PAUL ROEDDING PHOTOGRAPHY

Wildlife and Nature Photography

Good Birding Report: London, Ontario
March 6-13, 2015

Eastern Chipmunk emerging form the snow.

Warmer temperatures this past week had several first of year species present across the city, including this Eastern Chipmunk.

The abundance of waterfowl present on the Thames River continues to be what area birders are drawn to and talking about. Thanks to this week’s warmer temperatures, most of the previously ice covered sections of river are now flowing. While this has resulted in a decrease in the concentration of ducks, the variety of species remains impressive. This week I added to my growing list of waterfowl observed this year on the Thames River with: a pair of Wood Ducks, a pair of American Wigeon, a lone Ring-necked Duck, and several American Coots. Although they are more spread out, all of the diving ducks mentioned in previous posts are still present.

Male and female Northern Pintail.

The variety of dabbling ducks increased on the Thames River this past week. Among the dabblers present are Northern Pintails.

A complete list of waterfowl I observed this past week is as follows:

  • American Black Duck
  • American Coot
  • American Wigeon

    Female Common Goldeneye taking a break from the strong current of the Thames River.

    Female Common Goldeneye.

  • Bufflehead
  • Canada Goose
  • Canvasback
  • Common Goldeneye
  • Common Merganser
  • Greater Scaup
  • Harlequin Duck
  • Hooded Merganser
  • Lesser Scaup
  • Long-tailed Duck
  • Northern Pintail
  • Mallard
  • Red-breasted Merganser
  • Redhead
  • Ring-necked Duck
  • White-winged Scoter
  • Wood Duck
Male Harlequin Duck flying up the Thames River London, Ontario.

Male Harlequin Duck in flight.

For birders along the Thames River, the Harlequin Duck continues to be the big attraction. Everyday as I walk the river, fellow birders can be heard asking each other if they have seen the duck. My last sighting of the Harlequin Duck was Thursday afternoon, upstream of the foot bridge to Thames Valley Golf Course. This bird slowly made his way upriver all week from where it spent so much time previously, downstream from the old pump house. Despite walking the entire stretch of river from the outflow at Greenway Park to the Sanatorium Road bridge on Friday, I was unsuccessful at locating the Harlequin Duck. The last report to eBird, at the time of writing this, had him present in front of the London Canoe Club late Thursday.

American Coot swimming on the Thames River.

American Coots are among the variety of waterfowl present on the Thames River.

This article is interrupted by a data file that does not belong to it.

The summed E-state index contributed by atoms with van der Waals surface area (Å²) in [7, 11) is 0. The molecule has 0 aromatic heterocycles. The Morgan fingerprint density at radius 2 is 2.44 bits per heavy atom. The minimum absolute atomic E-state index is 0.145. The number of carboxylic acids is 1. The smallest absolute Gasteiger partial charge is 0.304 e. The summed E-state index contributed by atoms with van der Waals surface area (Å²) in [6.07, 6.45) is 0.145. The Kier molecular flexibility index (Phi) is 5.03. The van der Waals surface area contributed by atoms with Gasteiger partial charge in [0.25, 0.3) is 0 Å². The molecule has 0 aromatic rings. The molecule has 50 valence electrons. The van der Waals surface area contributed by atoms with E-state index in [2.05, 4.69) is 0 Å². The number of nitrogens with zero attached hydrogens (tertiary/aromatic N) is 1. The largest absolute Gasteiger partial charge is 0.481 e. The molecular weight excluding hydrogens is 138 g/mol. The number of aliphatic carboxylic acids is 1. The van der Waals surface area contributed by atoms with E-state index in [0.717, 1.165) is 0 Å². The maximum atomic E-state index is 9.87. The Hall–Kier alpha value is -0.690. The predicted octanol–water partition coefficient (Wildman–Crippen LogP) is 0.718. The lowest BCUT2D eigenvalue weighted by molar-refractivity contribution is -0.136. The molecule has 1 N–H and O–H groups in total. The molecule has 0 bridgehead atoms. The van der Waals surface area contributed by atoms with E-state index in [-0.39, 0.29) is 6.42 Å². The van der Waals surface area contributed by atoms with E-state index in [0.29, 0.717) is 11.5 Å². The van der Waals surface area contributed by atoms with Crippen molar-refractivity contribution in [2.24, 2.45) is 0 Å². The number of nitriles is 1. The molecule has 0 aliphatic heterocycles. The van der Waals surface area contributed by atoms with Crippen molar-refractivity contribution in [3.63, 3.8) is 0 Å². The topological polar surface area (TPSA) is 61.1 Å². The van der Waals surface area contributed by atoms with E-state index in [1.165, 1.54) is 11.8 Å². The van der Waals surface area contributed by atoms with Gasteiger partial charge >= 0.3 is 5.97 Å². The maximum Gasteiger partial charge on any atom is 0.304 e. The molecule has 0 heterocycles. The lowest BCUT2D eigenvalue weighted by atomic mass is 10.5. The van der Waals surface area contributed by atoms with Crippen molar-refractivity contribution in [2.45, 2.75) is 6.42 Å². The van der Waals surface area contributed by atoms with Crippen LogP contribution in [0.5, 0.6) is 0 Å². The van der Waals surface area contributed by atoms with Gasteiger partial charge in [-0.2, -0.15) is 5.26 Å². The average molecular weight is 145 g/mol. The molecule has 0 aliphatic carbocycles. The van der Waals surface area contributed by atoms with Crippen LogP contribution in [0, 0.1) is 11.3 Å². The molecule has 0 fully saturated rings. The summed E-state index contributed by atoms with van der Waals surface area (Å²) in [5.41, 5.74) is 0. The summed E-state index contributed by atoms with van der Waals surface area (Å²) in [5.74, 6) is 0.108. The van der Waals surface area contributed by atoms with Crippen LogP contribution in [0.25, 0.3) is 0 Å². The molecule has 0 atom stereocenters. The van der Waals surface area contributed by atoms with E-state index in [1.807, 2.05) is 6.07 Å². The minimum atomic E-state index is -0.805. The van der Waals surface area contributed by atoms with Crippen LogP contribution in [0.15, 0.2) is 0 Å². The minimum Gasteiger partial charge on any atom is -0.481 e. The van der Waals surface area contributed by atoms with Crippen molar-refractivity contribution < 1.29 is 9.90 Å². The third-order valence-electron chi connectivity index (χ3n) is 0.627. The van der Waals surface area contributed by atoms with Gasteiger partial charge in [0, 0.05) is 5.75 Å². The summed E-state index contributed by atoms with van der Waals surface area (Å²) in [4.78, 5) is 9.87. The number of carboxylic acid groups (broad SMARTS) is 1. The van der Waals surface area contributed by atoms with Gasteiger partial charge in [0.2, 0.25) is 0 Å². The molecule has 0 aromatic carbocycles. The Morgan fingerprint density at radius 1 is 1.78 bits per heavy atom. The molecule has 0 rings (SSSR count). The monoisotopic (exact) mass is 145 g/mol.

With warm temperatures and south winds, I expected to see more migrants show up this past week. Although I did read reported sightings in our area, I was surprised not to personally observe any Red-winged Blackbirds or Common Grackles. We should see increased numbers of blackbirds in the coming weeks. While scanning the Thames River for waterfowl at the old pump house, I heard the distinct call of a Killdeer. Looking out over the water I observed the bird fly across and set down on the recently thawed sand bar on the far bank. Watching through binoculars, I could see the Killdeer foraging in the wet sand. I also observed my first Eastern Chipmunks of the year this past week, one in my backyard and two in Springbank Park.

Early spring is an excellent time to get out birding. With so many resident species, plus the overlapping of incoming and outgoing migrants, the variety of birds around at this time of year can be quite impressive. Also, the increased temperatures we are experiencing have made birding conditions more comfortable. Next week is March Break, a great time to get outdoors with kids and introduce them to nature. For those of you not heading south, get out and enjoy the remaining overwintering birds that can be found across the city, and those returning from their wintering grounds.

Good birding,
Paul

 

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2 Responses to “Good Birding Report: London, Ontario <br> March 6-13, 2015”

  1. Gillian

    Hi Paul, I was surprised not to see any blackbirds in Ottawa this week either, what with the warmer temperatures and southerly winds mid-week. Nor have there been any eBird reports so it’s not just me! The only migrant I have seen is Ring-billed Gull – they disappear in January and February and return with the first mild days of spring. Yeah, they only go as far south as the St. Lawrence, but it’s still a sign of spring!

    The forecast doesn’t look too promising over the next week, but hopefully the gradual increase in temperatures will bring in some new birds!

  2. Paul Roedding

    Hi Gillian,

    I agree, the forecast does not look the best for the coming week. I have heard several reports of large numbers of Red-winged Blackbirds in Lambton County, so they are not too far away. Still plenty of great waterfowl on the local river to enjoy and more dabblers showing up almost daily.

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